Quick reminder: People on this comment section, just like every other comment section, are not representative of the American voting public. Be very careful about generalizations; not to pick on one, but there really are people who love Biden, you just don’t know them. Trump’s approval is underwater by 10 points. His policies are not popular. He is very beatable. Now, his replacement won’t be that great, it’s true (and would be true were it Warren or Sanders or anyone else). In practice, given congressional and judicial constraints, there will be limits on the possibilities. But we can do a lot better. We have in the past and we will again. Don’t Panic.

  13. ksiondag says

    After some thinking from some of yesterday’s interaction in the nightmare thread, I’m still not going to vote for Biden in the hypothetical wherein he’s in the general.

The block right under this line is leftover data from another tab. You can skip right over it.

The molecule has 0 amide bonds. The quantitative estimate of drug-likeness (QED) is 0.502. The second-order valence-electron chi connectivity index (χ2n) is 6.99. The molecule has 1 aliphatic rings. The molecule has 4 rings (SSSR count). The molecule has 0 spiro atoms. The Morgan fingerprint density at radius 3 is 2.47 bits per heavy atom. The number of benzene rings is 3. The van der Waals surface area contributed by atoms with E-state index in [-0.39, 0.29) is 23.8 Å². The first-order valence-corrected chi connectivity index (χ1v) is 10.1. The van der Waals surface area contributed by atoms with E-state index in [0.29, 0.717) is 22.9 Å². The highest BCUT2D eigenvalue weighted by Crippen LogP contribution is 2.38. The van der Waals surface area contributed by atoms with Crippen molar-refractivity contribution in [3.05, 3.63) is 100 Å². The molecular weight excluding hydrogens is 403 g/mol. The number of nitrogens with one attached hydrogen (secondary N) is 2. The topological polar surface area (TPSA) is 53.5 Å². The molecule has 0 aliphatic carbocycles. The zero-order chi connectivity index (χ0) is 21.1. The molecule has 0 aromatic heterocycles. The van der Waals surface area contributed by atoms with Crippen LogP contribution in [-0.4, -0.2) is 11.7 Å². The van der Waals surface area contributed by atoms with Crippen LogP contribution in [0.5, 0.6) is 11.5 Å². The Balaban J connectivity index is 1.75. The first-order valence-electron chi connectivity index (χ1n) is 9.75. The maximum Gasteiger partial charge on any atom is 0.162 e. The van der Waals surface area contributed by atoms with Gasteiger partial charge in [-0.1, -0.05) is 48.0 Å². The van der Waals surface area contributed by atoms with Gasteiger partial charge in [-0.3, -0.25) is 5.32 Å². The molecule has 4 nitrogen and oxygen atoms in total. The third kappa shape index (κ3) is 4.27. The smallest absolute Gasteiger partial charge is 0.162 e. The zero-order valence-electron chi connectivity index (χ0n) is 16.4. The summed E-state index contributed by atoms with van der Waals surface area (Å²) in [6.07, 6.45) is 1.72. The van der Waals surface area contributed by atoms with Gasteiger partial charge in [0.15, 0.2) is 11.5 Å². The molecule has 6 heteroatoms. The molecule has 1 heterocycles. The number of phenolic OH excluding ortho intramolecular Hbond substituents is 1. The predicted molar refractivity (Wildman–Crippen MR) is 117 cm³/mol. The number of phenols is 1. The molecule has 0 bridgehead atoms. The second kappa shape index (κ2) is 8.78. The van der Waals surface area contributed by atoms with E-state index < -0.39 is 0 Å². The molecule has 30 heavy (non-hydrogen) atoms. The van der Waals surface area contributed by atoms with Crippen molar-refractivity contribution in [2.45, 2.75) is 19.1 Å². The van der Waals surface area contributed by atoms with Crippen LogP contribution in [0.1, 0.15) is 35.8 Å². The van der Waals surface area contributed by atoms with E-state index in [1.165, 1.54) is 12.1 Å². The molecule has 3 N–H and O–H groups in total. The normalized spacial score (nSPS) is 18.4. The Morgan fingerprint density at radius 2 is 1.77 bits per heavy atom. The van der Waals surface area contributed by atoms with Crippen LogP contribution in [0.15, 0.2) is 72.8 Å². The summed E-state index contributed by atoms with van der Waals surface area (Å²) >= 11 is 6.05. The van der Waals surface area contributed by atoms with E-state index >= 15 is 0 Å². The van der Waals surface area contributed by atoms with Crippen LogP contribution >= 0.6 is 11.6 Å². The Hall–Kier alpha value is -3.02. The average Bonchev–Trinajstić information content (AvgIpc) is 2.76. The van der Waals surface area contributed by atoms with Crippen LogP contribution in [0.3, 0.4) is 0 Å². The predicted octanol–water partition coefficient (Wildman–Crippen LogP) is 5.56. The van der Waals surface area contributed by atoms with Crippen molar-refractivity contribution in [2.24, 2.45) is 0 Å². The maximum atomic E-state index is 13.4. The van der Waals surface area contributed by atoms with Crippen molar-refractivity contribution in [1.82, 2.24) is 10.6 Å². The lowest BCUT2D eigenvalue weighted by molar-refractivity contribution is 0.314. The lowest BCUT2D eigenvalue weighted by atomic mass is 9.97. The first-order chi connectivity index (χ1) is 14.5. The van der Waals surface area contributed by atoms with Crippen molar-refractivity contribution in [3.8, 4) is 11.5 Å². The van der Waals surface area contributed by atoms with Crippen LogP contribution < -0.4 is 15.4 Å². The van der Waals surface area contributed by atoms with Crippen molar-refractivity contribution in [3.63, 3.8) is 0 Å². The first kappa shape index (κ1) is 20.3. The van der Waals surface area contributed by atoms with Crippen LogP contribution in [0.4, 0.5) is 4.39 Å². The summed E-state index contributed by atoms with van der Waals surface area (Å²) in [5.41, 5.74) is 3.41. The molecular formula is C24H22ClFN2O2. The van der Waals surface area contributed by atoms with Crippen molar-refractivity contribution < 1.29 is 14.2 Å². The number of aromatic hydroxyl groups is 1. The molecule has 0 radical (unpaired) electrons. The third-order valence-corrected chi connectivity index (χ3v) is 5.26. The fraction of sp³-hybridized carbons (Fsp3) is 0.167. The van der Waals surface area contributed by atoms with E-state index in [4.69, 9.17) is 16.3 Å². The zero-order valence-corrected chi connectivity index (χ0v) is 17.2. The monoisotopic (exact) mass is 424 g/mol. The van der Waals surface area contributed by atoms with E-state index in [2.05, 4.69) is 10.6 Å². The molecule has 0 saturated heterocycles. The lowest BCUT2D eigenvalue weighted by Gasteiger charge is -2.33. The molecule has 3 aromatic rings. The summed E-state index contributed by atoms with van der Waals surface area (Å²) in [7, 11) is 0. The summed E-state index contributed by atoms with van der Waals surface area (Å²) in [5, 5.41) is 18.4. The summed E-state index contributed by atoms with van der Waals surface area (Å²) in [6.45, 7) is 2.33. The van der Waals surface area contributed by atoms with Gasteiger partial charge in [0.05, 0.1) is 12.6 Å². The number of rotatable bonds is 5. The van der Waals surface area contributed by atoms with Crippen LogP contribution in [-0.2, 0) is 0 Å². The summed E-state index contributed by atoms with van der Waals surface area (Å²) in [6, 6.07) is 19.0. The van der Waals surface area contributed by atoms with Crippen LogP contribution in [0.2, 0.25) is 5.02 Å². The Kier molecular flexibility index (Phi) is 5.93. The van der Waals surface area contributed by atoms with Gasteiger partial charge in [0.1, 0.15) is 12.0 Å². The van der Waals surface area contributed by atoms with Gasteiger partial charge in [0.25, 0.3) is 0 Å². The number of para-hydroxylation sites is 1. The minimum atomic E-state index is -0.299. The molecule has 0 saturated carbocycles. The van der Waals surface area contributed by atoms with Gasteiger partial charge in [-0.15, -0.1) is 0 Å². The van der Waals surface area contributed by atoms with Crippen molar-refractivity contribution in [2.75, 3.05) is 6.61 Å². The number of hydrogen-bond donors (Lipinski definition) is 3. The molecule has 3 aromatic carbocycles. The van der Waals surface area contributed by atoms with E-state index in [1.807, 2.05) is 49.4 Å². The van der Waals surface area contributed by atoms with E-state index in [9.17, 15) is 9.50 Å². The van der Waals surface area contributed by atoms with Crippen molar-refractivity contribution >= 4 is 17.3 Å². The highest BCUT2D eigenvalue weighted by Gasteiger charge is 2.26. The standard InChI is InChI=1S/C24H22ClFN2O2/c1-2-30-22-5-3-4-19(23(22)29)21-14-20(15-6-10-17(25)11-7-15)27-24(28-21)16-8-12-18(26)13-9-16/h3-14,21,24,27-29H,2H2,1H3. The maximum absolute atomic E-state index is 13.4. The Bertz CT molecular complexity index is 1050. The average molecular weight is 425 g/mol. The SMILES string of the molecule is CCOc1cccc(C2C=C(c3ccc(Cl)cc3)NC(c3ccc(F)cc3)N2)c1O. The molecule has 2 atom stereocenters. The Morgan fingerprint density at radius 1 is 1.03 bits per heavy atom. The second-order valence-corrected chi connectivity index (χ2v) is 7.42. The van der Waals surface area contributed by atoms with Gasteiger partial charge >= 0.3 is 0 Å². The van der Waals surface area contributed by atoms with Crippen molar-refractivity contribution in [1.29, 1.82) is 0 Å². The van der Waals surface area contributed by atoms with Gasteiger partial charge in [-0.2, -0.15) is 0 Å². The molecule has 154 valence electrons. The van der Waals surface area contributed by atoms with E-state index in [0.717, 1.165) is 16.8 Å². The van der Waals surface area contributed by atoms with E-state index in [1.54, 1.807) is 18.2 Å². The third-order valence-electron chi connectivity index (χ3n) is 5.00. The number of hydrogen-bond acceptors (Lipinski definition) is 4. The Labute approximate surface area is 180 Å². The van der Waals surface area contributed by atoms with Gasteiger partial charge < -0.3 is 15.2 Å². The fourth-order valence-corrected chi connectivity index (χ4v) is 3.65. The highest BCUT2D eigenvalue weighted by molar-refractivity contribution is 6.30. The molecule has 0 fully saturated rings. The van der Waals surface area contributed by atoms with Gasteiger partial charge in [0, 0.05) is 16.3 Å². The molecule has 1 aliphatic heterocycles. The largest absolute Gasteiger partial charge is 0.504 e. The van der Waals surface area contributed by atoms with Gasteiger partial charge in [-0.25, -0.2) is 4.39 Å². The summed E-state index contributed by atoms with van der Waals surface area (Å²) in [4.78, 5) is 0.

This comes down to a few things, but it’s basically a matter of how it feels personally and how much it matters in actuality.

    On one hand, yes, if everyone followed the advice of “vote for the least bad party of the two main parties” then theoretically the Democrats would just win, and then we could focus on fixing stuff (process, leadership, and candidates) from within the DNC. Unfortunately, this isn’t reality. If it were, we could see the truth of the given statement, as well, which would probably inform one’s decision in this primary process.